550. Memorandum of Conversation1


  • Congo


  • United States
  • The Acting Secretary
  • Mr. L. Dean Brown, Country Director, AFCM
  • Mr. Robert Anderson, Country Director, France–Benelux Affairs
  • Mr. Arthur A. Hartman, Special Assistant to the Acting Secretary
  • Belgium
  • Foreign Minister Pierre Harmel
  • Ambassador Louis Scheyven, Embassy of Belgium
  • Baron Van der Straten-Waillet, Director General for Political Affairs, Belgian Foreign Ministry
  • Viscount Etienne Davignon, Chef de Cabinet to the Foreign Minister
  • Mr. Rene Lion, Minister, Embassy of Belgium

Foreign Minister Harmel thanked the Acting Secretary for the personal interest he had taken in the problem of the mercenaries in the Congo, and said that he wished to register his Government’s deep appreciation for USG support to the Belgians during this difficult period. He also made special mention of the excellent collaboration given by our Ambassadors in Brussels and Kinshasa.

The Foreign Minister said that his Government had no intention of disengaging because of its fidelity to the Congolese people, its desire to prevent further disorder and its wish to contribute to the peaceful development of the country. In his view, after three months of acute difficulties the operation looking towards the evacuation of the mercenaries now appeared to be proceeding satisfactorily.

The Acting Secretary said that we appreciated this Belgian recognition of our efforts in the Congo, and that we were particularly grateful for Belgian efforts there to seek a peaceful withdrawal of the mercenaries. He, too, hoped that the mercenary evacuation plan would be successful and that the International Red Cross would not insist on dotting every “i” and crossing every “t”, as undue delay might jeopardize its success. In commenting on the plan, he said that he was particularly [Page 798] encouraged by the recent OAU summit meeting in Kinshasa, which represented a major effort by African leaders to deal with their own problems.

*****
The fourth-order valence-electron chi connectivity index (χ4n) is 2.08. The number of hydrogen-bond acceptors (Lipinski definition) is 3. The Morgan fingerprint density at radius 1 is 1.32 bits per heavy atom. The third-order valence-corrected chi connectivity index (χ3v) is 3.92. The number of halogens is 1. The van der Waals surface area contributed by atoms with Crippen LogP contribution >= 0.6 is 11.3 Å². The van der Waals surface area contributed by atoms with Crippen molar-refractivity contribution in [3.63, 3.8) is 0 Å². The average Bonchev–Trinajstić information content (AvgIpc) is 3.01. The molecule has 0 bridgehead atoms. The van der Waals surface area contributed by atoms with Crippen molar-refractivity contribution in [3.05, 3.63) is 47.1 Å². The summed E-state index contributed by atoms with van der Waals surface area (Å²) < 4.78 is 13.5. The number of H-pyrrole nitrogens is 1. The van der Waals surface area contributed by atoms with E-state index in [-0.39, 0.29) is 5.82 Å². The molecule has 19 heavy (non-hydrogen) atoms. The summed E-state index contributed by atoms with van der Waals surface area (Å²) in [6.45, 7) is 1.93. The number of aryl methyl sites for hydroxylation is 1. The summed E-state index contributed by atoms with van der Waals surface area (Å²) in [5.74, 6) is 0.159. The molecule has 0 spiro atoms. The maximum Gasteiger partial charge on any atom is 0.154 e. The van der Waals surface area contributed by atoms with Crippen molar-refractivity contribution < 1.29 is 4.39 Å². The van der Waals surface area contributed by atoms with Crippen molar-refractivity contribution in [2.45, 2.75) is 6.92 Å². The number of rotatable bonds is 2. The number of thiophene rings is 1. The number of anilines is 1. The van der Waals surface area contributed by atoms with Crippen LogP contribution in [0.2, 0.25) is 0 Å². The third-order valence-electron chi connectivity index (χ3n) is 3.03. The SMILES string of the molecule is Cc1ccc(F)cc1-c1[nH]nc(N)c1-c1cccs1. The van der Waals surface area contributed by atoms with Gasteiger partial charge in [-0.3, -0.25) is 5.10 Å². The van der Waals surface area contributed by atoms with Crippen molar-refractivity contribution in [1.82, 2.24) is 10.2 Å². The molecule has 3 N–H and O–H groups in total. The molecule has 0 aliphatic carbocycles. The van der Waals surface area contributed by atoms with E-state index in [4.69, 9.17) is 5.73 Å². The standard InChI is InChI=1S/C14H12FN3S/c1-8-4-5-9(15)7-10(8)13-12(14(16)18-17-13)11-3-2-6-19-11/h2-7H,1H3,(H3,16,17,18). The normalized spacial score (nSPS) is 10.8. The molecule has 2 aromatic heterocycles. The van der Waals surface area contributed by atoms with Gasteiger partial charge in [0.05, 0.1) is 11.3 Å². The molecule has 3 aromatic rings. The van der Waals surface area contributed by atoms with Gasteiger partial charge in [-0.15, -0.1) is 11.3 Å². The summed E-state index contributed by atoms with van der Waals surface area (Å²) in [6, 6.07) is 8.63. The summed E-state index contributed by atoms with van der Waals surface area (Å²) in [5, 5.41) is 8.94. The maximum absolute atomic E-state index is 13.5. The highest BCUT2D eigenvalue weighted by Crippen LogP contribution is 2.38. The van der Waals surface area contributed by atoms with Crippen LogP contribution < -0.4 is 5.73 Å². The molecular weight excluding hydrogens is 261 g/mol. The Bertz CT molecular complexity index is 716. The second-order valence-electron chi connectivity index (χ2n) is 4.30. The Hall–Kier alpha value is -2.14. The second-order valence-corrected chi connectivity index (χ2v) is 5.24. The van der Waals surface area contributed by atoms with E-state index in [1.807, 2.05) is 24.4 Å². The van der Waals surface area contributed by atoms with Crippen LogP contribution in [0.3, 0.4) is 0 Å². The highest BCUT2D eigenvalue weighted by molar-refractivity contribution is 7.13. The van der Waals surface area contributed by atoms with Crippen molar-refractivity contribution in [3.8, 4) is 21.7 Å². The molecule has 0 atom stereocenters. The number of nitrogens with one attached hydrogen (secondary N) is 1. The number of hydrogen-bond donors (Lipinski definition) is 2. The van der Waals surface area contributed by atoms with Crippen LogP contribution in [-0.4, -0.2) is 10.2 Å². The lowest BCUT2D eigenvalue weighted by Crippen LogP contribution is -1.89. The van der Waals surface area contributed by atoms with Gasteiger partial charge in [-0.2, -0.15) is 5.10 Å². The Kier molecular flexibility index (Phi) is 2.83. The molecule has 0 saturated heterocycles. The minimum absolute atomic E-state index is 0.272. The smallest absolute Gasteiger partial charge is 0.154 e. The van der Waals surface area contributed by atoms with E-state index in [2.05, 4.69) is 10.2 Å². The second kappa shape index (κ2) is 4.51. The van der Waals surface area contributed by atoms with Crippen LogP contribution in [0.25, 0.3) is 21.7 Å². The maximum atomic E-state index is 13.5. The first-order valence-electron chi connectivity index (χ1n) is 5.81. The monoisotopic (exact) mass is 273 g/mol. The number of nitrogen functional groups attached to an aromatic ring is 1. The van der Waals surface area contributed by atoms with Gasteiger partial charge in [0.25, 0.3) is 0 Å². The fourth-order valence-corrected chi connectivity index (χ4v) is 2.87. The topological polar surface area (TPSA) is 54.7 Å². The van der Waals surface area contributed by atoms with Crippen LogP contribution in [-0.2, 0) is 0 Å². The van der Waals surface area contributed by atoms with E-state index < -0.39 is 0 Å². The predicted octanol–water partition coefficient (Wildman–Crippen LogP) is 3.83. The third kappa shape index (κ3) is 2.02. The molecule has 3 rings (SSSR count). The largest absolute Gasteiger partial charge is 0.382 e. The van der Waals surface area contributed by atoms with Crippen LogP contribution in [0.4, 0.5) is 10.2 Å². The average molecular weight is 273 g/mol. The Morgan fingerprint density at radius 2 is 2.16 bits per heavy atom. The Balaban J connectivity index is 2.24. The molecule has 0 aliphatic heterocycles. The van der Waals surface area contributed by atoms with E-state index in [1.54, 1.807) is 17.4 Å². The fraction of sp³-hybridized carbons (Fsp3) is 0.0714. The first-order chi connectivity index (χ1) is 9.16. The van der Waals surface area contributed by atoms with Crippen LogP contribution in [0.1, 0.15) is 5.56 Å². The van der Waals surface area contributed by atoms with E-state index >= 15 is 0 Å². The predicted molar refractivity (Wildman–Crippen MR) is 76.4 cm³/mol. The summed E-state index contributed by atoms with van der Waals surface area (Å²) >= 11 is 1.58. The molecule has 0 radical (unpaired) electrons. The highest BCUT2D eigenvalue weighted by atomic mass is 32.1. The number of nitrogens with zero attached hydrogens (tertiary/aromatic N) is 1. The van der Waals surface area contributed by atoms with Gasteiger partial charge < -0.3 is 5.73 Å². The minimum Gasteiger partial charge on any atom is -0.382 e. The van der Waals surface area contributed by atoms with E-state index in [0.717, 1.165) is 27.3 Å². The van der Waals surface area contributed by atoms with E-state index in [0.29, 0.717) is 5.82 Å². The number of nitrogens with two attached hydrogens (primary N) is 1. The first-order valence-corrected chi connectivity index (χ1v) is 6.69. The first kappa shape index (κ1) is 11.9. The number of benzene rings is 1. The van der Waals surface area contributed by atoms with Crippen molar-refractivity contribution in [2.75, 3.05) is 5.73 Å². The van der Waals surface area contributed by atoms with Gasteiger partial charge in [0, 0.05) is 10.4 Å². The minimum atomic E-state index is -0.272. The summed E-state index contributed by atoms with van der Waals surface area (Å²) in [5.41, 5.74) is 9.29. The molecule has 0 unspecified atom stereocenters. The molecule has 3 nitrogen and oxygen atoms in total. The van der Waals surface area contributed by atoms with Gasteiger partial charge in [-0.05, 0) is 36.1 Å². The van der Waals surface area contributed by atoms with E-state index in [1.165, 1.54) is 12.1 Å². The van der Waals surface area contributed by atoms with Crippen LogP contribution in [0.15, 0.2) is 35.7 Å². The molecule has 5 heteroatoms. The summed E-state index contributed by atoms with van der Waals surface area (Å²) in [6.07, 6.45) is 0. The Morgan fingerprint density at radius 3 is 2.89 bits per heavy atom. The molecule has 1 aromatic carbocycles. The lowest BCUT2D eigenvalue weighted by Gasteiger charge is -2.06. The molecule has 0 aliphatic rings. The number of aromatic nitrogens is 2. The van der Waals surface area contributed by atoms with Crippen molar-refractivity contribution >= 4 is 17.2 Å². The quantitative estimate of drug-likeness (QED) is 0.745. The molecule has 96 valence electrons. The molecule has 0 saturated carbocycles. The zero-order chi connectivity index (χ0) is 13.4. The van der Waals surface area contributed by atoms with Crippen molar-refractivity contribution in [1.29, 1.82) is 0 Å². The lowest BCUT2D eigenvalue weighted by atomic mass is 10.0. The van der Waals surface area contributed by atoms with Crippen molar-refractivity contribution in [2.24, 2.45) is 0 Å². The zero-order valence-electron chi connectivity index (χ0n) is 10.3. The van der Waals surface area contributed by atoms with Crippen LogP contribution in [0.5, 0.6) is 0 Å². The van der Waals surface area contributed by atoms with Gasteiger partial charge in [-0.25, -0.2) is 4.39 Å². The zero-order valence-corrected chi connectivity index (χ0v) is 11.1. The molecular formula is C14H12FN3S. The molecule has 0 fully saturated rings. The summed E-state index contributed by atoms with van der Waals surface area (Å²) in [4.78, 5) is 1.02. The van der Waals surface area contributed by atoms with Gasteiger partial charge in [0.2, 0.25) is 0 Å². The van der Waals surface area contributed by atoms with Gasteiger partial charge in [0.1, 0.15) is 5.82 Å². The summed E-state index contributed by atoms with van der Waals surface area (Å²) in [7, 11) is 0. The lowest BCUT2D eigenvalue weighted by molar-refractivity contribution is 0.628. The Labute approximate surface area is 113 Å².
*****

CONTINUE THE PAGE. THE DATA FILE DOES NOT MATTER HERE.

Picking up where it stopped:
As for future Belgian technical assistance in teaching and health, Harmel said that a decision to return Belgian technicians depended on satisfactory security guarantees from the Mobutu government.2 He hoped that a solution would be found in the following days so that the uncertainties and dangers which Belgian nationals have traditionally faced would be removed. As one element in giving Belgians the necessary sense of security, the Foreign Minister was particularly interested in the establishment of a permanent Belgo-Congolese Commission to deal effectively with future crises as they arose.

The Acting Secretary said that he was pleased to note the Belgian desire to continue its assistance to the Congo and hoped that satisfactory guarantees could be worked out to ensure the safety of the Belgians in the Congo. He thought future crises inevitable but hoped that in the ups and downs of Congolese politics they would become less and less serious. In his view, the seriousness of any particular crisis would probably rest on the question of how much power General Mobutu has throughout the country at any given time.

In conclusion the Foreign Minister said that while the Congo was of almost constant concern to Belgium, his Government was in the final analysis far more preoccupied with the evolution of Europe and the future of the Atlantic Alliance.

  1. Source: National Archives, RG 59, Central Files 1967–69, POL 23–9 THE CONGO. Confidential. Drafted by Anderson and approved in U on October 12. The original is labeled “Part I of III.” The meeting was held in Acting Secretary of State Katzenbach’s office.
  2. Telegram 47323 to Brussels, October 2, reported that Bomboko told Bihin on September 29 that the Congolese Government had decided against providing the Belgian Government with written assurances about security in the Congo. (Ibid.)